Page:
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5The Independent Weekly
grave and beyond
We don t have the Vigilance
Association any more. Which is, of
course, a pity. It would be amusing
to see what they might complain
about in 2010.
Now, we have science.
Malcolm Simpson is an Adelaide
businessman. He s a success in
most of what he does, including a
15-year stint as executive chair of
the Adelaide 36ers basketball team.
"All my life, we ve lived with
the story that Charles Cameron
Kingston was our ancestor,"
Malcolm told The Independent
Weekly on Tuesday.
"Every time we went through
Victoria Square we d pass
Kingston s statue, and we d say
There he is . Our ancestor."
In March 2008, exactly 100 years
after he was put into the ground,
Kingston was unearthed. His body
was exhumed to have his DNA
Charles Kingston had been
suspected of a liaison with
Grace McCreanor, a household
servant. Nine months after one of
these liaisons, a baby girl called
Genevieve came into the world,
and whoever her father was little
Genevieve couldn t say.
But her mother Grace could, and
Genevieve was fostered out at the
age of four or five, and at the age of
eight was sent to an orphanage. She
married, eventually, and had her
own family, and this line of descend-
ants comes down to Malcolm
Simpson, who now sits and thinks
of days when men were men, and
Charles was a gutless womaniser.
"Can you imagine what it was
like for her?" Malcolm asks. "There
she was, eight years old, in an
orphanage, no mother and a father
whose name she knows, who s
famous, flattered, the premier of
the state, who won t acknowledge
her or even acknowledge that she s
alive. She (Genevieve) would have
thought: What s wrong with me?
Why am I to blame? She would have
thought it was her fault, as a little
Malcolm and his sister did some
With the help of the Kingston
Research Group, whose members
include former premier John
Bannon and Attorney-General
John Rau, Michael learnt from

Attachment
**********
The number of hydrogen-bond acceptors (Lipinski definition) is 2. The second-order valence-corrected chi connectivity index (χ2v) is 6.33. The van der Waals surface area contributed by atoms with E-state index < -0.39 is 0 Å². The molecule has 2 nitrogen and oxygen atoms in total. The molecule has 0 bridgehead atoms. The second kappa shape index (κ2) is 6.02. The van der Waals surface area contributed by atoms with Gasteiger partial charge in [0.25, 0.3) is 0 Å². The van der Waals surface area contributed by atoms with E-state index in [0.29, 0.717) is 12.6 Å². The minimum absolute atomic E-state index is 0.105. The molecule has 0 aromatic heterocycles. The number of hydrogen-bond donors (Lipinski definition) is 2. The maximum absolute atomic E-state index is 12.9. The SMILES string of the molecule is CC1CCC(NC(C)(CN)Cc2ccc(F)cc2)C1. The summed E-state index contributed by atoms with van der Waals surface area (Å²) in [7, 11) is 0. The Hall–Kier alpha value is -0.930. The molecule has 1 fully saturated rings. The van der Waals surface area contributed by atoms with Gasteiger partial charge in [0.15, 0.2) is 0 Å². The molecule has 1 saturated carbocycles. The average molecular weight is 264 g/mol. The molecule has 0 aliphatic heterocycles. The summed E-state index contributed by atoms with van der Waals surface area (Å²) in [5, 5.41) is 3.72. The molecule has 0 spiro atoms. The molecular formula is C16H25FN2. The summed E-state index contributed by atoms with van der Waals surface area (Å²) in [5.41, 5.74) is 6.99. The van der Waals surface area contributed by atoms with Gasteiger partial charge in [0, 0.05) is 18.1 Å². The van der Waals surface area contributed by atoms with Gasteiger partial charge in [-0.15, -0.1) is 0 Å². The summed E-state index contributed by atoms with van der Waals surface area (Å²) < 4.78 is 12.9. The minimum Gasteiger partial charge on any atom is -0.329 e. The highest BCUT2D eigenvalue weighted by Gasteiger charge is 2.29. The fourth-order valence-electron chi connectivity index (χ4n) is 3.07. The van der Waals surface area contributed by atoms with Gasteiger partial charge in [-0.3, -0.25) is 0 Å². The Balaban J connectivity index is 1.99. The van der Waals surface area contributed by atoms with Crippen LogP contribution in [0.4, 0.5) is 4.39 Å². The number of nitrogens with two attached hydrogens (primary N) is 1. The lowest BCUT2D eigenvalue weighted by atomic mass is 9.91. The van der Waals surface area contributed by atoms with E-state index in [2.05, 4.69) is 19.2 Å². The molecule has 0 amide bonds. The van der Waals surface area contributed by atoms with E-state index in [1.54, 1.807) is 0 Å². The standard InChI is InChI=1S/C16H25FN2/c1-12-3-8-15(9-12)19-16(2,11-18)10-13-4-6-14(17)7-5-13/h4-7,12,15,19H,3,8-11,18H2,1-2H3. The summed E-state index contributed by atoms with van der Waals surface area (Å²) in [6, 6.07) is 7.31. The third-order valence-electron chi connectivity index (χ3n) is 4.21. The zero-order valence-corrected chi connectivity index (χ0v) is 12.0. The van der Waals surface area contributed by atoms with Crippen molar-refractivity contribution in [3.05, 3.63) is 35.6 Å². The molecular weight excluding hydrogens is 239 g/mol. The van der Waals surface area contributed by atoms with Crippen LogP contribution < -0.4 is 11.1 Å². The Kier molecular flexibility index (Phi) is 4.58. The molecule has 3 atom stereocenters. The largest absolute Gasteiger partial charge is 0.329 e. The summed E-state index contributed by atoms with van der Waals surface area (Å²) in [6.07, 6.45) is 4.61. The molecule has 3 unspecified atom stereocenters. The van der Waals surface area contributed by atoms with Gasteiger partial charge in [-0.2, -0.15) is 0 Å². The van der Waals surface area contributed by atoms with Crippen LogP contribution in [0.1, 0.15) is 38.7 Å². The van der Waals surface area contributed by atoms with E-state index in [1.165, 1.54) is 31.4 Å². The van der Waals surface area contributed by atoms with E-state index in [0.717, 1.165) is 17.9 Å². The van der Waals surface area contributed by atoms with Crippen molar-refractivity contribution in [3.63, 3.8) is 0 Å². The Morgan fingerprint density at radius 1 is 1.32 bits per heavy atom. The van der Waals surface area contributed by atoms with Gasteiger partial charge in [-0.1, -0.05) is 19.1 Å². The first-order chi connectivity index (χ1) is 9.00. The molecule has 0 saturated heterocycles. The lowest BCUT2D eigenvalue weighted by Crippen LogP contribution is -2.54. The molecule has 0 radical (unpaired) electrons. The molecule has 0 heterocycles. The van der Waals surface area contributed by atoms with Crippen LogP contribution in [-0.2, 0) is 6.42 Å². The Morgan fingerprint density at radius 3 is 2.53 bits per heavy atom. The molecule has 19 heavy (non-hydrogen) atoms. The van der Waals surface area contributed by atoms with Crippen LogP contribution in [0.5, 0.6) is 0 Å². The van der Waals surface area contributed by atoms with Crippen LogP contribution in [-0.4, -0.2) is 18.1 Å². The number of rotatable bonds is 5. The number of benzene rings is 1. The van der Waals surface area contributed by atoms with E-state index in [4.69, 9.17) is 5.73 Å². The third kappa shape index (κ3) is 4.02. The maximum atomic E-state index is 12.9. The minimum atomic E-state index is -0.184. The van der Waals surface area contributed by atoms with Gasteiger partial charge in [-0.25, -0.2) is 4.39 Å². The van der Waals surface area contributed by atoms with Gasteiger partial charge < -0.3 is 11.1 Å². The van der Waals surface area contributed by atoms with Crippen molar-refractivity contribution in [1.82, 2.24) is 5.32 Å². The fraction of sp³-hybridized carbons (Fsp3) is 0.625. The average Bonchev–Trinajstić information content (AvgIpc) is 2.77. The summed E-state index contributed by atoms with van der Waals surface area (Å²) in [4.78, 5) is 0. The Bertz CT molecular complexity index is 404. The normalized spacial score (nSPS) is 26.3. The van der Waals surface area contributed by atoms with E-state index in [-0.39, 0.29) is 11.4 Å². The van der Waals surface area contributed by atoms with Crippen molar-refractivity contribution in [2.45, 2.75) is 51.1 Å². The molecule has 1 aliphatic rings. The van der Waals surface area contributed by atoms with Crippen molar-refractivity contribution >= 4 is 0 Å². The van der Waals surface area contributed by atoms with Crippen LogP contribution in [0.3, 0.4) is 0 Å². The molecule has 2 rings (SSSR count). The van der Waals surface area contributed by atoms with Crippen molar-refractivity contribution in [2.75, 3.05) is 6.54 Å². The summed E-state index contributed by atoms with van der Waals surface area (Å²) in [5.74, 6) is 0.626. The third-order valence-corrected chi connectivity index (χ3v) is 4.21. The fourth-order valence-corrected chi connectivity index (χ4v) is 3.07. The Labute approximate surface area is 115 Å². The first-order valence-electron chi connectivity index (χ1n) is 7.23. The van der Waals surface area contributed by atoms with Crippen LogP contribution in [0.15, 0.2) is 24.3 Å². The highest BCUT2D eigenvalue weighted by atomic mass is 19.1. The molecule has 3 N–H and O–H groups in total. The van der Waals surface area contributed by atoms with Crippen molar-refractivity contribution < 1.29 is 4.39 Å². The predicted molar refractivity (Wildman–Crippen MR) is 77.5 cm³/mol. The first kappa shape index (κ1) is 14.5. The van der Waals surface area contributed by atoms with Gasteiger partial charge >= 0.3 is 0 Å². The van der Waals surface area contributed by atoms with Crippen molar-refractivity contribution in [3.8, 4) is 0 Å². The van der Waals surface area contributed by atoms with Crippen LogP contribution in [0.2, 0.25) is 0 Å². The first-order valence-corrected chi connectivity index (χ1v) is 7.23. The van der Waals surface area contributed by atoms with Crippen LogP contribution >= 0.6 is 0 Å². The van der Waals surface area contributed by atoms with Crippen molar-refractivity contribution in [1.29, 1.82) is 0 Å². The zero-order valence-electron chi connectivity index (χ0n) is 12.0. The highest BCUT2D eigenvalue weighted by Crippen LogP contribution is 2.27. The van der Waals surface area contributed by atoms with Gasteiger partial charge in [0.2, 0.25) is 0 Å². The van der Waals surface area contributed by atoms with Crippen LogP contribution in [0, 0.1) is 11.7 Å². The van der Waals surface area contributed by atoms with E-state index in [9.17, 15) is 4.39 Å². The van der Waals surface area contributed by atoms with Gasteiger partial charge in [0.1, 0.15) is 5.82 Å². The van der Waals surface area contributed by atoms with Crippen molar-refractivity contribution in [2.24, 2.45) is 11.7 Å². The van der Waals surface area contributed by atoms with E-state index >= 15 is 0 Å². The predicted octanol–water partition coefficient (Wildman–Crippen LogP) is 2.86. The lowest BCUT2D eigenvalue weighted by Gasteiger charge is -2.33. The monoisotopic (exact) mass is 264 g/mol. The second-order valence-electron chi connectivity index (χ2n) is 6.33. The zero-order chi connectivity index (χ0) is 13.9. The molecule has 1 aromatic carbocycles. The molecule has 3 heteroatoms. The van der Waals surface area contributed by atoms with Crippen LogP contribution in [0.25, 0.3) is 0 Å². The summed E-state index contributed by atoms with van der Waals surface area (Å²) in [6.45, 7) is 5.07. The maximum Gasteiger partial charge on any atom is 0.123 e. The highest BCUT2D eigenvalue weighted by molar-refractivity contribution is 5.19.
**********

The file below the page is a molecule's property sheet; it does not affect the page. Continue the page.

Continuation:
public records that Kingston had
been in Adelaide in the six weeks
either side of Genevieve s concep-
They checked with other family
relatives: all had had the same
story handed down, generation to
generation. Kingston was alleged to
have fathered other children out-of-
wedlock, including the offspring of
housekeeper Priscilla Holt.
Exhumination samples from
Kingston s grave and from
Genevieve and another suspected
relative, Bert Edwards, were sent to
the University of Adelaide.
DNA tests were done, re-done and
The father of Australian
Federation had fathered a genera-
tion of adults and children now
scattered from Perth to Brisbane,
and centred in Adelaide.
Not everyone was initially
happy with the exhumation.
Some extended family members,
particularly the line that descended
legitimately from Kingston s
brother Strickland, were aghast to
read about it in the press.
Malcolm acknowledges that he
and his side of the family should
have included them early in the
process, and his genuine apology
for that oversight has been equally
Meanwhile, as a result of these
DNA tests, even more family
members have been discovered.
Cousins, uncles, aunts, nieces
and nephews, some of whom had
not known of each other s existence
until a few months ago, came
together in Adelaide on Tuesday
for the public announcement of
Kingston s progeny.
"It s closure," said Malcolm.
"It s a relief. Mostly, it s closure for
Genevieve. It s for her, as much as
So what does he think of his
great-great grandfather now?
"A great man," says Malcolm.
"One of the great figures of
Australian history. And his
personal behaviour? Well ... it was
regrettable, but perhaps not uncom-
mon. But I feel a great pride."
So from beyond the grave,
indiscretions can and have been
discovered, or uncovered, more
than a century later.
Dead men tell no tales, the old
Ah yes, but actions speak louder
Photo: State Library/B1848
Former SA premier John Bannon and
below, Malcolm Simpson.
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